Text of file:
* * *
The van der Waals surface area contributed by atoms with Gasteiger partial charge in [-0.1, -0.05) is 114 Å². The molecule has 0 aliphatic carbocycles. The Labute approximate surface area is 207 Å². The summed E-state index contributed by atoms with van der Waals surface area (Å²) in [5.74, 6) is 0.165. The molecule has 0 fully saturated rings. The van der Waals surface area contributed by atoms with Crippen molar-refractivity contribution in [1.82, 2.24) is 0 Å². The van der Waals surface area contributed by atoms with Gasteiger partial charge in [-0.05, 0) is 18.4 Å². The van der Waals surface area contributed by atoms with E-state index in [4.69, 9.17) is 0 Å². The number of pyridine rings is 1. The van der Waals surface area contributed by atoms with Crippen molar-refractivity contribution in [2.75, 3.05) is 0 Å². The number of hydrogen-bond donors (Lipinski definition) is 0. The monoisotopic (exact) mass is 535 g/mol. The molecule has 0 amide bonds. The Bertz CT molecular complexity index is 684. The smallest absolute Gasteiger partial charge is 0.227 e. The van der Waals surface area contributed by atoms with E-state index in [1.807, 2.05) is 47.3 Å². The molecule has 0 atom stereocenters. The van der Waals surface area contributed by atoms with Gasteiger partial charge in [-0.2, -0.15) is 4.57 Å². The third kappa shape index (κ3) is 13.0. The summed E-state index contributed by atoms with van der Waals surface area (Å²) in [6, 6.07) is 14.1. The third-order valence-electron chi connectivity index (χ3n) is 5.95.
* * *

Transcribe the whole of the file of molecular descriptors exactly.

The van der Waals surface area contributed by atoms with Gasteiger partial charge in [-0.1, -0.05) is 114 Å². The molecule has 0 aliphatic carbocycles. The Labute approximate surface area is 207 Å². The summed E-state index contributed by atoms with van der Waals surface area (Å²) in [5.74, 6) is 0.165. The molecule has 0 fully saturated rings. The van der Waals surface area contributed by atoms with Crippen molar-refractivity contribution in [1.82, 2.24) is 0 Å². The van der Waals surface area contributed by atoms with Gasteiger partial charge in [-0.05, 0) is 18.4 Å². The van der Waals surface area contributed by atoms with E-state index in [4.69, 9.17) is 0 Å². The number of pyridine rings is 1. The van der Waals surface area contributed by atoms with Crippen molar-refractivity contribution in [2.75, 3.05) is 0 Å². The number of hydrogen-bond donors (Lipinski definition) is 0. The monoisotopic (exact) mass is 535 g/mol. The molecule has 0 amide bonds. The Bertz CT molecular complexity index is 684. The smallest absolute Gasteiger partial charge is 0.227 e. The van der Waals surface area contributed by atoms with E-state index in [1.807, 2.05) is 47.3 Å². The molecule has 0 atom stereocenters. The van der Waals surface area contributed by atoms with Gasteiger partial charge in [-0.2, -0.15) is 4.57 Å². The third kappa shape index (κ3) is 13.0. The summed E-state index contributed by atoms with van der Waals surface area (Å²) in [6, 6.07) is 14.1. The third-order valence-electron chi connectivity index (χ3n) is 5.95.